The enigma of Englishness: The English have debated their national nature for centuries (Luca Johnson, 23 April, 2024, The Critic)

[I]t is curious just how in sync the “severest critics” of Kipling’s times are with those of our own. “We are a nation of immigrants” and “Diversity is our strength” are now ubiquitous slogans in the multicultural and multiracial landscape of modern England. Yet there exists evidence that such notions were prevalent even at a time when English society was far more homogeneous. The ideological ancestors of this theory existed many centuries before even Kipling, as he goes on to show, reciting a passage from Daniel Defoe’s poem The True-born Englishman:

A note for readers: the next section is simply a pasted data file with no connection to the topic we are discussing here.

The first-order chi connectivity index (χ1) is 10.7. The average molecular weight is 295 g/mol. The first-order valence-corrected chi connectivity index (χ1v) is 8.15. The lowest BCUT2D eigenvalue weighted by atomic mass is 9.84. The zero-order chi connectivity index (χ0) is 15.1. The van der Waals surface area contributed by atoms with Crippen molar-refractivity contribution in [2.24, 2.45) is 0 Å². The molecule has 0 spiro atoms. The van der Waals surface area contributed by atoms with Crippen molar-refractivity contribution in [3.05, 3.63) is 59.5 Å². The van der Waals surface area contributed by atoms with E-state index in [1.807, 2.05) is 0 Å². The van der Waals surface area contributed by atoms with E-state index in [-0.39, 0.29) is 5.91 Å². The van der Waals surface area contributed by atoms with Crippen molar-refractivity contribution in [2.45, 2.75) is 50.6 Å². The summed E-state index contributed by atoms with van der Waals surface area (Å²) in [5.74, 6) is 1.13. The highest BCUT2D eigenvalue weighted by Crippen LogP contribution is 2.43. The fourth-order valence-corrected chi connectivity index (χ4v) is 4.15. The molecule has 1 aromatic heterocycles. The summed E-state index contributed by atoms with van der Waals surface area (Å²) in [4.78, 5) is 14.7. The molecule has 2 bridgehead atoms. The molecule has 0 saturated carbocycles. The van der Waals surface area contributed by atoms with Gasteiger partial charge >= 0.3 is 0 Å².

A true-born Englishman’s a contradiction,

In speech an irony, in fact a fiction,

A metaphor intended to express,

A man a-kin to all the universe.

Defoe wrote the poem in the late 17th Century as a means of ridiculing what he perceived as the xenophobic reaction to King William III’s accession to the English throne, during the Glorious Revolution of 1688. It was Defoe’s observation that an Englishman has no true grounds to refuse having a Dutchman on our throne, as those who criticise it may well have had a Huguenot father or a Viking ancestor. It all sounds familiar, doesn’t it?

The Judds are English, the name deriving from Danish invaders originating in Jutland and the family moving to America in 1632. Englishness is capacious.